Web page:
The iPhone Graveyard

Ten years ago, I wrote a blog post called The Computer Graveyard in which I describe the phenomenon of getting a new computer but not being ready to get rid of the old one. So the old one sits on the floor until you get another new computer, and then the one you’ve been using goes on the floor next to the older one, and . . . well, you get the idea.

Now that smart phones have become so prevalent in our lives, I’ve discovered a new phenomenon: the iPhone graveyard. And I was shocked to discover it in my very own home.

I have a couple of drawers in my home office designated for small tech. One is for chargers (cables, plugs, power banks, etc.) and another one is for headphones. This kind of stuff comes into our homes relentlessly, so it’s handy to have a specific place for them. It keeps down the clutter and helps me find one when I need it.

I was cleaning these drawers out to get rid of anything too old or non-functional. That’s when I discovered my very own iPhone graveyard, which had accumulated in the headphones drawer. Apparently each member of my family got a new iPhone in the last few years, and I stashed the old ones in that drawer. I had a few other items to take to electronic recycling, so I decided it was time for these old iPhones to go. I wanted to clear all of the data off of them first, but I encountered three hurdles.

Hurdle No. 1: they had all lost their charge and I couldn’t even turn them on. Luckily, I had already cleaned out the chargers drawer, so I was able to pull out three functional iPhone charger cables and USB plugs and get these phones plugged into various electrical outlets in my apartment.

Once the phones were charged enough to be able to turn them on, I encountered Hurdle No. 2: I needed to enter the passcode for each phone. I knew mine and my husband’s, but not my daughter’s. I texted her, and luckily she remembered the passcode for that old phone, which was two phones ago.

I went into Settings and found the option “Erase All Content and Settings”. That’s when I encountered Hurdle No. 3: I couldn’t erase all content and settings without providing the Apple ID and password on each phone. Again, I knew mine and could look up my husband’s, but I had to reach out to my daughter to find out hers. Now I was ready to reset all three phones and take them to Best Buy for recycling.

In the rush of our daily lives, it’s easier to just stick an old phone in a drawer when we get a new one. But the amount of trouble I went through to get these items ready for recycling reminded me that everything is easier if you do it when it’s current, rather than putting it off.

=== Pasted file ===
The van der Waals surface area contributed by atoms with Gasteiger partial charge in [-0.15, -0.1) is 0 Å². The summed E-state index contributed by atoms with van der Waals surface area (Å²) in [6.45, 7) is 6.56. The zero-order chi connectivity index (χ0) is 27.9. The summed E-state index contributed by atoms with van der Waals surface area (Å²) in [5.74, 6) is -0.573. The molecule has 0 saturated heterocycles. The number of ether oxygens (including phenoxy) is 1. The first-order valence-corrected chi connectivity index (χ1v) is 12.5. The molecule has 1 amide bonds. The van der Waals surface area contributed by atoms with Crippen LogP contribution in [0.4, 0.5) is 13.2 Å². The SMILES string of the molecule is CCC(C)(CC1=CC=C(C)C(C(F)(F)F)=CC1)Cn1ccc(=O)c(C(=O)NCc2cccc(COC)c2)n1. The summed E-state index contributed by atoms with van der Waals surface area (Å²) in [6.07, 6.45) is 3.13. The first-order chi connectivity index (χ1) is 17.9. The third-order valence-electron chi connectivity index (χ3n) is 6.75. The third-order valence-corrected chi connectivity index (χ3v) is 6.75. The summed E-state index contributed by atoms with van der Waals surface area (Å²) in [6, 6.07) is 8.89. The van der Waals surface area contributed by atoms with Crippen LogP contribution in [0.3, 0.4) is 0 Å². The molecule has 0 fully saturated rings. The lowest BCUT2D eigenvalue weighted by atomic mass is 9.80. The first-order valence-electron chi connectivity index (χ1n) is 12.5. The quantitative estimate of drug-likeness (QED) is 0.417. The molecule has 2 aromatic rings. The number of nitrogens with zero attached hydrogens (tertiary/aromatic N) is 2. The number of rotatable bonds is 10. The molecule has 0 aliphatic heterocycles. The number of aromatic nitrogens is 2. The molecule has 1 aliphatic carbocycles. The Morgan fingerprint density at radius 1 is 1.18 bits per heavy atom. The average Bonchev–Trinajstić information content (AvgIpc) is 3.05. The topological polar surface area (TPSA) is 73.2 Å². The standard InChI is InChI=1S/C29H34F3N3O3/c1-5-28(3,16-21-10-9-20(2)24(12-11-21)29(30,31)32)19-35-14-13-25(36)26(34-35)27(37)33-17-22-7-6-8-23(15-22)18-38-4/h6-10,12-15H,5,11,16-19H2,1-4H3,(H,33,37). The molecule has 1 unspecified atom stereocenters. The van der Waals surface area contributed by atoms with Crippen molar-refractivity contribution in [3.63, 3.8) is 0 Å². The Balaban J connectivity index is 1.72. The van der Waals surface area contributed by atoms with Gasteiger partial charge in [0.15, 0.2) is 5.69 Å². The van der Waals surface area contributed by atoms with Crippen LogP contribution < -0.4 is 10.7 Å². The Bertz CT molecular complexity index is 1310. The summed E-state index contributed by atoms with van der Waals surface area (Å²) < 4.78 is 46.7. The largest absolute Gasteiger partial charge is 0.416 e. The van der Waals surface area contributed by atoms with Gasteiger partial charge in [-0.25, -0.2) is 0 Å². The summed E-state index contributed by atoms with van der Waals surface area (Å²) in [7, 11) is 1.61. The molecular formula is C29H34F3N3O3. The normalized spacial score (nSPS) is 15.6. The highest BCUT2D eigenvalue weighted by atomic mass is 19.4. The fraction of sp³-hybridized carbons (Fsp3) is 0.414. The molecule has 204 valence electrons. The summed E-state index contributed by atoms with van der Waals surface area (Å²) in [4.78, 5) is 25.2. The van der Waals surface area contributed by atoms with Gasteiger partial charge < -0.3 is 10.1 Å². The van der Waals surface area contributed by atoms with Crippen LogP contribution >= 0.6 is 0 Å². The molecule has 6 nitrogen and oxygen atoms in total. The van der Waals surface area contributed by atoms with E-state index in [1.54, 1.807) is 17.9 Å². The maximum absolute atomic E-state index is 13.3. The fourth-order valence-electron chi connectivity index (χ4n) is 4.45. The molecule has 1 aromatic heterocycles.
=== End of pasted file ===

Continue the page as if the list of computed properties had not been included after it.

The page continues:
New Life for Your Old Electronics

If you receive my monthly newsletter, you’ve seen my listings of electronics recycling events throughout New York City. Most of these events are sponsored by the Lower East Side Ecology Center, a longtime promoter of recycling and composting. The Center opened a permanent drop-off site for electronic waste in the Gowanus section of Brooklyn in 2012.

A recent New York Times article described the role the Center plays in providing old electronics for television shows and movies that need props to reflect an earlier era. Old computers, monitors, rotary phones, copiers, cameras, televisions, record players, typewriters  — these unwanted items are brought to the Center for recycling and end up finding new life on the screen. An item you bring to an e-waste event may end up making an appearance on your favorite TV show!

The Center also has a ReUse store featuring a diverse selection of inexpensive and hard-to-find electronics. This fun video which appeared on local station NY1 shows just what kind of stuff the electronics warehouse holds.

Later this month, the Center will be holding its annual Vintage Electronics Flash Sale at its E-Waste Warehouse, located at 469 President Street in Brooklyn. The sale takes place on Thursday, March 28 and Friday, March 29 from 10AM – 5PM, and Saturday, March 30, 10AM – 4PM.

You can learn more at the Lower East Side Ecology Center at

Dispose of E-Waste Right at Your Door

Since January 1 of last year, it has been illegal in New York State to dispose of e-waste in your household trash. According to the NYC Department of Sanitation web site, “The electronics covered by this New York State law include computers and their peripherals, televisions, fax machines, VCRs, DVD players, printers/scanners, video game consoles, MP3 players, tablets, and small servers. The law does not include appliances, batteries, or light bulbs.”